Geez. This is my first blog since I started my residency training in Hawaii six months ago. I don't know if anyone really reads these things anymore... but I guess I'm writing this more for myself than for anyone else anyway. Being a doctor these past 6 months has been the hardest thing I've ever had to do. The medicine actually, is the easy part. Its keeping your sanity while working over 80 hours a week and being on call every 4th night... that's the part that sucks. I feel both sad and nostalgic every time I step through the hospital doors on to the wards. In the words of Death Cab, hospitals are places you go to say "good bye." I've seen a lot of people say "farewell" to loved ones these past few months. Some do it quietly, and others you can hear from clear across the hall. But I can't stop thinking about Ellen and Henry (whose names have been changed for patient confidentiality) and how they said "good bye."
Ellen was old and sick. It was as simple as that. Every time she came into the hospital, it was for something I was morbidly certain would end her life. This time it was pneumonia. Ellen's husband was Henry. He too was frail and weak but somehow still able to get around. And both of them were blissfully demented.
Ellen wasn't a good "eater". We did several "swallowing tests" that showed food backing up into the esophagus with every sip of water or bite of food. Like a sink that didn't quite drain all the way, food particles would eventually backup from her esophagus into her lungs where she would develop some horrible infection. It's termed "aspiration pneumonia" and with every day she seem to get worse.
Henry seemed to disagree. In actuality, he seemed completely unaware of how this wife was fairing. I know I should've tried harder to tell him, but I just didn't have the heart. Every single day, Henry came at noon with a small lunch box filled with soup and rice porridge, food he had faithfully prepared the evening before. And every afternoon he sat next to her bedside, spoon in hand, feeding her with the patience of a zen monk. It was heart wrenching to see him feeding her knowing that with each spoonful of nutrition that Henry delivered, Ellen was at an incredible risk of aspirating the fluid into her lungs thus making the pneumonia worse. But thats how he loved her. We all mentioned to Henry how feeding Ellen was dangerous, but Henry was so diligent.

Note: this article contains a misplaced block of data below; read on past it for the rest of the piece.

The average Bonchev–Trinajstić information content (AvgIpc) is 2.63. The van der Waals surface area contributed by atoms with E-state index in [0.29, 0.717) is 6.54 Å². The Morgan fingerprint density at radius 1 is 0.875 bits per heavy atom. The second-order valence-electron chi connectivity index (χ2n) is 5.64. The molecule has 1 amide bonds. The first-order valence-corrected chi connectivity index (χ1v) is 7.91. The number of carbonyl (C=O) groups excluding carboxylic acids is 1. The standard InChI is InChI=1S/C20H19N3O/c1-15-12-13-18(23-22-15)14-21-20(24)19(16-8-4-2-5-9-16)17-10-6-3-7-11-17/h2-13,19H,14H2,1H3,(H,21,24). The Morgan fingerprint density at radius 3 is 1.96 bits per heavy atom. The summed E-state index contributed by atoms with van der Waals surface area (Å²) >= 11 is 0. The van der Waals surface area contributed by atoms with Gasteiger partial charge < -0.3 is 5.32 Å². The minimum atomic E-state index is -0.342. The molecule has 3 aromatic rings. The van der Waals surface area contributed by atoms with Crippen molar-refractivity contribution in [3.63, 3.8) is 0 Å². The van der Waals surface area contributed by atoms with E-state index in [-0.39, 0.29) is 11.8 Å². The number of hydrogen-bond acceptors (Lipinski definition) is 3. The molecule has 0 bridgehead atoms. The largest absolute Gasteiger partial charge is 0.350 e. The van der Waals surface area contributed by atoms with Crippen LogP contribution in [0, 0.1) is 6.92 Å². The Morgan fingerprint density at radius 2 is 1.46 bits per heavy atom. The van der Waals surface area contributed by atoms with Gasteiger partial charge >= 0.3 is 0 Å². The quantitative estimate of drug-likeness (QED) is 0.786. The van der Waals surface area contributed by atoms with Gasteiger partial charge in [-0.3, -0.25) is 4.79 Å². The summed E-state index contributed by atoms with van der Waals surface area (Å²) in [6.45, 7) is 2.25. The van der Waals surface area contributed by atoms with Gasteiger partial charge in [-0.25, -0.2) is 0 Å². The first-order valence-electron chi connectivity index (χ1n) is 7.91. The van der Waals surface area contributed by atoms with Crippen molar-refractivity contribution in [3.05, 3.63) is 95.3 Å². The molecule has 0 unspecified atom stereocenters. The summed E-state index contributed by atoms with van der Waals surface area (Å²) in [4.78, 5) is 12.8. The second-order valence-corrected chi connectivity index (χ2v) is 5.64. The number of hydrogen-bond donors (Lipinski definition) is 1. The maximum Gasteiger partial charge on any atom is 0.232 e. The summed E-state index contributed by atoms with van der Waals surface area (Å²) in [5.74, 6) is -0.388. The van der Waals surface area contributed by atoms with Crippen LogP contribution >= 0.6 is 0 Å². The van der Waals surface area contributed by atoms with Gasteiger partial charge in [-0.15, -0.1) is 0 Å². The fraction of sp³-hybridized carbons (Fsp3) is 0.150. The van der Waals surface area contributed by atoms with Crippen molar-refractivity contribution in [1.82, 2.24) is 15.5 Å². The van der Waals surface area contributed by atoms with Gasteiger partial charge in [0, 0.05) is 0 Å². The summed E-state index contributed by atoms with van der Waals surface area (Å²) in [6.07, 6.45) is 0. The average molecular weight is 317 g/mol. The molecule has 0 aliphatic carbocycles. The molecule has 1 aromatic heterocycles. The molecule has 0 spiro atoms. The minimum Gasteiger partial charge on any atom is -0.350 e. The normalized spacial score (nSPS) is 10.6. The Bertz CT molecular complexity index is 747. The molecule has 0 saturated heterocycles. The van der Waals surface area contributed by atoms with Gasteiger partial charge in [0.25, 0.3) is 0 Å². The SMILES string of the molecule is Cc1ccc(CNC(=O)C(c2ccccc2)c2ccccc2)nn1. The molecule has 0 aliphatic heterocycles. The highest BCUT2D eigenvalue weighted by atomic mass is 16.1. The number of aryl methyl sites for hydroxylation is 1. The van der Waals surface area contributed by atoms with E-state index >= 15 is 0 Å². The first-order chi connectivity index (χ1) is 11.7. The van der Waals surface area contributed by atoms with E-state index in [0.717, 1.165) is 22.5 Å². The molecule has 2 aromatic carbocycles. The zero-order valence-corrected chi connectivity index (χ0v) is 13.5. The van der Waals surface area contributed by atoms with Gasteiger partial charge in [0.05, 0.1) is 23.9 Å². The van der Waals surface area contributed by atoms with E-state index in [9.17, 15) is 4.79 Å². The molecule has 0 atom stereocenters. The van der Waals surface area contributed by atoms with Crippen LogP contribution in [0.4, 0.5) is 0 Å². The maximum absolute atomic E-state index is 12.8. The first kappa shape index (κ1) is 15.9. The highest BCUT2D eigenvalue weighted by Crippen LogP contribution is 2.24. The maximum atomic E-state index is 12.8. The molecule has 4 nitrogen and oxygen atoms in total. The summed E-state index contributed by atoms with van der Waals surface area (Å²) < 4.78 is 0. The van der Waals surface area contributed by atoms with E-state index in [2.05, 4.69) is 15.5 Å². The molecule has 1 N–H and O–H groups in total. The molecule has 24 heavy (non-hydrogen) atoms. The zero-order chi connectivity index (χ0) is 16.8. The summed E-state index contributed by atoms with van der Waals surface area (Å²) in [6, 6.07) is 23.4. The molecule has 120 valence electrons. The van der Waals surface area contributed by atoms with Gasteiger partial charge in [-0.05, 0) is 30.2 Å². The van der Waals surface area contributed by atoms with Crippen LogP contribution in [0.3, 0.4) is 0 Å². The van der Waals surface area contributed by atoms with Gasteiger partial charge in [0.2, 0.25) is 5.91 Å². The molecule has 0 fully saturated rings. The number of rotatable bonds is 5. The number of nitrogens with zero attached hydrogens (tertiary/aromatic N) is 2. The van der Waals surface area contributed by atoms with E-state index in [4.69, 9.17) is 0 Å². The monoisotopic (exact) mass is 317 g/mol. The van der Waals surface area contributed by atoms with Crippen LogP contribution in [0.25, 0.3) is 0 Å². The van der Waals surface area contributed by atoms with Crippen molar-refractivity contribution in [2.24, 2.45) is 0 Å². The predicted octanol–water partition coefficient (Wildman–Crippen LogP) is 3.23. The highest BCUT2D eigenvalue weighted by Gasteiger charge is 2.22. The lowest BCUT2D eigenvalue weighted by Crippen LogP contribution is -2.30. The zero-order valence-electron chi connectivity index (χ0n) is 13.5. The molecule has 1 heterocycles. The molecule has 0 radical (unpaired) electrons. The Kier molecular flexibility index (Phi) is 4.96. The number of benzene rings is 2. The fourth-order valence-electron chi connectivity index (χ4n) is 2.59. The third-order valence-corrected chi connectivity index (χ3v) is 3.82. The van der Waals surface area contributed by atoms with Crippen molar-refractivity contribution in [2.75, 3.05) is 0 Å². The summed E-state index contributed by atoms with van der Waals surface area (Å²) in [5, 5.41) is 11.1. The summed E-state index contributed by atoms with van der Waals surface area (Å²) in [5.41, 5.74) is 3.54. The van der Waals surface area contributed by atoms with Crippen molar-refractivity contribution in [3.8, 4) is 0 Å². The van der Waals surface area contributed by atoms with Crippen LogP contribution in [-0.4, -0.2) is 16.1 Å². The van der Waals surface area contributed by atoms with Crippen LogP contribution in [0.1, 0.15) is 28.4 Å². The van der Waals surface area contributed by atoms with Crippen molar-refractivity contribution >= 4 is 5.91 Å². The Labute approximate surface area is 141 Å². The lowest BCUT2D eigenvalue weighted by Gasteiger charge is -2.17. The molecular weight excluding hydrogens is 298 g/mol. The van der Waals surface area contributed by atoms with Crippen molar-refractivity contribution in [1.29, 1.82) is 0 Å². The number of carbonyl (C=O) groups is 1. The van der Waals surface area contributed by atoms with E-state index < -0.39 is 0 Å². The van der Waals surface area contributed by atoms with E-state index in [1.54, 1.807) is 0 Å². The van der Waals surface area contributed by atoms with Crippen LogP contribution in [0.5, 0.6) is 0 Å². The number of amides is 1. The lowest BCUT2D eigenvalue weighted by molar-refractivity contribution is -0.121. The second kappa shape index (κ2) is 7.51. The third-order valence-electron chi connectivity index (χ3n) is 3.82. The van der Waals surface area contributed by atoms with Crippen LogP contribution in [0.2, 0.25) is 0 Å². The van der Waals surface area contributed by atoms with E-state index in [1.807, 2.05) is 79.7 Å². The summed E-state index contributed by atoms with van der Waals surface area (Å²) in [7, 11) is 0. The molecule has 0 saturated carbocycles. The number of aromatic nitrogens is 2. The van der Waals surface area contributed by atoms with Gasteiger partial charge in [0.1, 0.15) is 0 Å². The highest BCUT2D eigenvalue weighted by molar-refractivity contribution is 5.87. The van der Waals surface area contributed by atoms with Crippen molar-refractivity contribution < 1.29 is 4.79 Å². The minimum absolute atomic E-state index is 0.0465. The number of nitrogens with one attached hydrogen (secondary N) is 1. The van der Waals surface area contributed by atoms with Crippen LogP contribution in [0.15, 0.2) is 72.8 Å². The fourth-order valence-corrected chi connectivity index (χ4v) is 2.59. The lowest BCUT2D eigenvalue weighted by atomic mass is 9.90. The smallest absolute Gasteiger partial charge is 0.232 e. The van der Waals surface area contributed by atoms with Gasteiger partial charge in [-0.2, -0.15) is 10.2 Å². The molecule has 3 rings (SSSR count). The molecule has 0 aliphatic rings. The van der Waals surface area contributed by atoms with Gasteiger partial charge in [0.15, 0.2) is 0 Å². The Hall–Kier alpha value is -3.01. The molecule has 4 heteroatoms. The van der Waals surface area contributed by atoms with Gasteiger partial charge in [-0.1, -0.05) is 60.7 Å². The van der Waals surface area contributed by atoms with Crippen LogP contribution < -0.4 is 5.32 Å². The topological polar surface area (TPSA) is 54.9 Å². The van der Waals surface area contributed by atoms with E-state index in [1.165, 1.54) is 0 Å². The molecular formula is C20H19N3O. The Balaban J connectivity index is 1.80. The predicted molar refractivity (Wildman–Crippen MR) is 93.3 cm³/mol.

Ellen died not too long after this. The pneumonia made it difficult to breath and she passed away peacefully in her sleep. I think about Henry and Ellen often. I always imagine seeing Henry with his plastic white spoon and Ellen lying in bed unwilling to have anyone else feed her. In the beginning, I just assumed them both demented beyond the reach of reality. But looking back, I wonder what Ellen was thinking in her last moments. I don't think Ellen knew anything about aspiration pneumonia or how each spoonful of food she ingested was a life-threatening action. But I'd like to think that every day with each meal, Ellen knew that she was being loved. Ellen died knowing beyond a doubt that Henry was never going to leave her side. In my experience, people who die are usually most afraid of dying alone. Ellen died unafraid.
There's days that I think about Ellen and Henry. Some days I wish that I could be Henry. And some days I wish I could be like Ellen. Find some way to remind her everyday that you love her even when it hurts.
I'll be in San Diego till Mother's day for the eager arrival of my second nephew. Anyone in town who wants to hang out in socal? Gimme a holla.
Anyone want a kiss? I'll also be Graduating from medschool on the 18th of May. If any one is interested in coming out to see me walk in Pennsylvania.... don't. It sucks out here. Pennsylvania was founded before fun was invented because its not. My absolute favorite thing to do out here is friggin' leave. If you REALLY insist on coming out to see me, find a pile of horse poop and shove your nose it in for a few hours and then you'll get a general feel of how much it sucks to be here. Otherwise, I'll look forward to seeing you all before the big move to Hawaii (which incase you don't know, is way better than Pennsylvania).